January Hangouts: Designers & Developers

The Wikimaps Creative Communities met online on the 7th January. It was the second event for the Designers & Developers community and the Wikimaps Nordic community met online for the first time.

Designers & Developers

Arun Ganesh had prepared a presentation of the Wikimaps Atlas for the event, but technical obstacles prevented it from happening. The project is a newly funded Wikimedia IEG project. Arun and Hugo Lopez will create a set of up-to-date maps and tools for easily creating maps on demand. They will work on Wikimedia-specific map styles, and look after the implementation of the maps in the Wikipedias. We’ll be hearing more from them!

Type in a different language code in the input box, hit tab and see what happens. Project by Arun Ganesh.

In the discussion we aimed at framing the scope of the Wikimaps tools project right. We had two key topics that we wanted to tackle:

  1. How shall we deal with the integration of the Wikimaps tools in Wikimedia
  2. We must start with use cases to come up with the most important tasks

Talking about cropping

Dan Michael O. Heggø told briefly about his experiences with OAuth. This way, the Wikimaps tools could be external to MediaWiki, and the user could authenticate in the external tool using their Wikimedia credentials. Dan has created a tool for cropping images in the Commons, the Crop Tool.

The crop tool in your Wikipedia toolset

The discussion drifted to cropping or not cropping maps for example when wanting to stitch several map sheets together. For this, we have a common understanding: You must not crop a map before uploading it to the Commons! You can make another cropped copy of the map. A special template can be made to maintain the connection between the images. Or you can use the cropping tools in the Warper, to mask undesired areas. We made note of the need to highlight different areas on the map image, such as the legend, or the scale.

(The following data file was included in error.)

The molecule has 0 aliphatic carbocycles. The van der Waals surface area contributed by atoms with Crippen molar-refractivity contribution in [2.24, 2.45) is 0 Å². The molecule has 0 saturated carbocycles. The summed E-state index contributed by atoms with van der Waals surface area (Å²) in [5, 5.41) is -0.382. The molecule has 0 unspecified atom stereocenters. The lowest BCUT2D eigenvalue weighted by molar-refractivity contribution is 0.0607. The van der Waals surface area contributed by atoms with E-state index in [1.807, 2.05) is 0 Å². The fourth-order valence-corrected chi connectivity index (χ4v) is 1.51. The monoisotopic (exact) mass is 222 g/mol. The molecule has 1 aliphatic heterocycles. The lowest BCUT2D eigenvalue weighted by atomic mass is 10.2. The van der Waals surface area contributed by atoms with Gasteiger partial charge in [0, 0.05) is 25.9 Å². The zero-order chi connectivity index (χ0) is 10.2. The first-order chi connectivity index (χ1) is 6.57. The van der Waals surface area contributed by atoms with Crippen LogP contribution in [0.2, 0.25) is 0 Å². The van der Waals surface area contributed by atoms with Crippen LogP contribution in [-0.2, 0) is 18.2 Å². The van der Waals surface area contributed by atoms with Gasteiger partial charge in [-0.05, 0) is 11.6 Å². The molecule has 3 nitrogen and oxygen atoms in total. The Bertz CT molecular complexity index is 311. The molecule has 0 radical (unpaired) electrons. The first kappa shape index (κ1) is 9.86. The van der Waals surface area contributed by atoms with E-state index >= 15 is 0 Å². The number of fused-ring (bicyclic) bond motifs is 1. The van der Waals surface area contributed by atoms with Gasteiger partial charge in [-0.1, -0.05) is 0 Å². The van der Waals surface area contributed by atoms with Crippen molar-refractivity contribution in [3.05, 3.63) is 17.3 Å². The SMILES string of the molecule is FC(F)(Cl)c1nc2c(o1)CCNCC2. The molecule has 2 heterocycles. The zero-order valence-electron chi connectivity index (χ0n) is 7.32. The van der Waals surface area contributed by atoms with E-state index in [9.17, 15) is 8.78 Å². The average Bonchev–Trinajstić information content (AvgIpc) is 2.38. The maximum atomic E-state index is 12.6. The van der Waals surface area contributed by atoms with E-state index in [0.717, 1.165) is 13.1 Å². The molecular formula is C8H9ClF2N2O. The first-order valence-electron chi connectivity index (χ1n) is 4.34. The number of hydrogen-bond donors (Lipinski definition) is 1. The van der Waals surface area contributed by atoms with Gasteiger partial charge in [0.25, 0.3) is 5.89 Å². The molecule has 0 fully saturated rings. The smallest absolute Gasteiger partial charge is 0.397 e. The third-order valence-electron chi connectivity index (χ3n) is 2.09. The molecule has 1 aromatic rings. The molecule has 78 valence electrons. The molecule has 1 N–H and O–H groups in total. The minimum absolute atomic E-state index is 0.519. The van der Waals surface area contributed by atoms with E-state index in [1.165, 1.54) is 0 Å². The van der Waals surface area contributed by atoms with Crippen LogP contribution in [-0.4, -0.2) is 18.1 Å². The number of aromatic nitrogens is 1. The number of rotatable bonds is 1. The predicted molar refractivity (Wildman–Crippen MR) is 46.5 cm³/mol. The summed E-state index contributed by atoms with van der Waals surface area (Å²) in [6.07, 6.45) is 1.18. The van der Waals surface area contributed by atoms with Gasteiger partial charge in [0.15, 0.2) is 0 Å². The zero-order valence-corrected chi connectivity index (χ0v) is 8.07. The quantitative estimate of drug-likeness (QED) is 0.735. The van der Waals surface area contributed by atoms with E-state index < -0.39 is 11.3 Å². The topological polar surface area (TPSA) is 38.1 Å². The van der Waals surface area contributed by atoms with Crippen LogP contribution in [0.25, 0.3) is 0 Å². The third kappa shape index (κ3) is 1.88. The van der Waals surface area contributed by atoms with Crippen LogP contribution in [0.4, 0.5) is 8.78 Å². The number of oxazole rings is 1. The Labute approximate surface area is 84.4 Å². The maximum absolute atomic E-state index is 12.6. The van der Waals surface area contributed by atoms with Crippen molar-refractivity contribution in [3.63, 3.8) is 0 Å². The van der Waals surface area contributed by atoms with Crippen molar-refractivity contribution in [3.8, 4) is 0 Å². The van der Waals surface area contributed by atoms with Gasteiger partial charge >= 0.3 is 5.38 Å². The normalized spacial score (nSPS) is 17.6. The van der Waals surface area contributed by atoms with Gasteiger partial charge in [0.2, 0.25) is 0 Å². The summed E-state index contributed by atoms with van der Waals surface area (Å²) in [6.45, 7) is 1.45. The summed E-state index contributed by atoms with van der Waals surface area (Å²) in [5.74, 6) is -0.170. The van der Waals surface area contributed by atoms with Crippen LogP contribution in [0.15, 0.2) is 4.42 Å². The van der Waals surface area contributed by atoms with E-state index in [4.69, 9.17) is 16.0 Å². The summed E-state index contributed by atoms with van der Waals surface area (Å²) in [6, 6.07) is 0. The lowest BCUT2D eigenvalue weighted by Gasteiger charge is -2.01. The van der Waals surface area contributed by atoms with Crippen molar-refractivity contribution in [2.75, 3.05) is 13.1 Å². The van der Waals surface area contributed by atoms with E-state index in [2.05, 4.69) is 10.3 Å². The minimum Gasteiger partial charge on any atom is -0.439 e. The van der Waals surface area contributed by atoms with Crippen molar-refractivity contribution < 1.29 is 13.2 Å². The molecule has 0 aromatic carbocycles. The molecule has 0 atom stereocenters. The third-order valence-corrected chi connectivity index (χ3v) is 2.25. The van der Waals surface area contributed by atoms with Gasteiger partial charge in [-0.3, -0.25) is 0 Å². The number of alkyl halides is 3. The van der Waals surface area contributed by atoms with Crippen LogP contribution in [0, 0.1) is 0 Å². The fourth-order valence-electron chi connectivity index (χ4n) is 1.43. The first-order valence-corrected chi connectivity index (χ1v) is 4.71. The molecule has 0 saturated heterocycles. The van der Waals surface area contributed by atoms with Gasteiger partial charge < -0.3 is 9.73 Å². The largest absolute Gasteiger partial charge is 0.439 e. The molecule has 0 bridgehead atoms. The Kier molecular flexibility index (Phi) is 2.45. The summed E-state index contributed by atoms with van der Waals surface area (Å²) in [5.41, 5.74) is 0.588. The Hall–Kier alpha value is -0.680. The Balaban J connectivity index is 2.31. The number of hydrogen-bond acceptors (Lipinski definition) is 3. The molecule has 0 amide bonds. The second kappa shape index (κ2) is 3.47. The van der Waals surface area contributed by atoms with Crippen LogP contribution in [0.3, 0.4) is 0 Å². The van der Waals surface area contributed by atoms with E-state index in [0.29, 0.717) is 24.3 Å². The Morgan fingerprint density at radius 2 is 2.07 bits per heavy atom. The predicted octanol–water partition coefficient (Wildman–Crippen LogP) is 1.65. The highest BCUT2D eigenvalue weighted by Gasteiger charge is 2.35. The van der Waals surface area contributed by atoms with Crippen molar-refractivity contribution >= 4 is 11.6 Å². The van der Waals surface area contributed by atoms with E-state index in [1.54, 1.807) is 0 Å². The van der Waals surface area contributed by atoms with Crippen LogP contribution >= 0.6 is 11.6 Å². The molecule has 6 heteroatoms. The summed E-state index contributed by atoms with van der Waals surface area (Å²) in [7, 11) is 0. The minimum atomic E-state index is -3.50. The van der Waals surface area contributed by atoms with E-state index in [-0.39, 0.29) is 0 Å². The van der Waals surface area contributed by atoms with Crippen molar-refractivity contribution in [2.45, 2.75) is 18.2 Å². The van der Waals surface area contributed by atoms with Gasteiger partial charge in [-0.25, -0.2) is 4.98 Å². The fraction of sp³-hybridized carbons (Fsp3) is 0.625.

We noted that images or maps can already be annotated in Wikimedia Commons, using the ImageAnnotator. There are other great projects dealing with map annotations, like the MapHub project and the consequent Annotorious project.

This again lead to a discussion about identifying and collecting place names on a map – or using place names as a means of roughly geolocating maps. There are academic and governmental place name repositories, that could all be taken advantage of. We are touching this topic in the Wikimaps project further along our roadmap, in the Wikimaps Gazetteer project. Even though it is not in the making yet, ideas about it are more than welcome.

Talking about use cases

As a commentator put it in the Etherpad for ideas about Wikimaps Warper: What’s it for? Who’s going to use it? What are the key things users want it to do?

Rectifying maps in Wikimedia Commons is a facility many people may be interested in. The users may be archives, who want to have volunteers rectify their maps, or they may be historical mappers who look for appropriate old maps to use as information source. And many others.

We can see that there are users that are interested in the pixel – often the case of the archives – and others that are interested in data. For example, you can calculate travel times along ancient routes if you have extracted roads from the map images as vector data. See for example http://omnesviae.org/ , http://orbis.stanford.edu/ and http://vici.org/.

The maps in the scope of the Wikimaps may also cover undermapped areas of the world, as brought up by Jaakko Helleranta, who works with Humanitarian OpenStreetMap in Nicaragua. Tim Waters showed us http://maps.nypl.org/relief, a version of the MapWarper that was used to georeference maps of Haiti in the earthquake relief.

You can join defining the use cases in the Wikimaps Design page. And please, ask for editor rights here to tell about your experiences or projects with historical maps. Comments and discussion are welcome! You can also read the meeting minutes.

Thank you for participating in the January Hangout Jan Ainali, John Erling Blad, André Costa, Tom Fish, Arun Ganesh, Harald Groven, Jaakko Helleranta, Yuwei Lin, Dan Michael Olsen Heggø, Pekka Sarkola, Manuela Schmidt, Rob Warren and Tim Waters!

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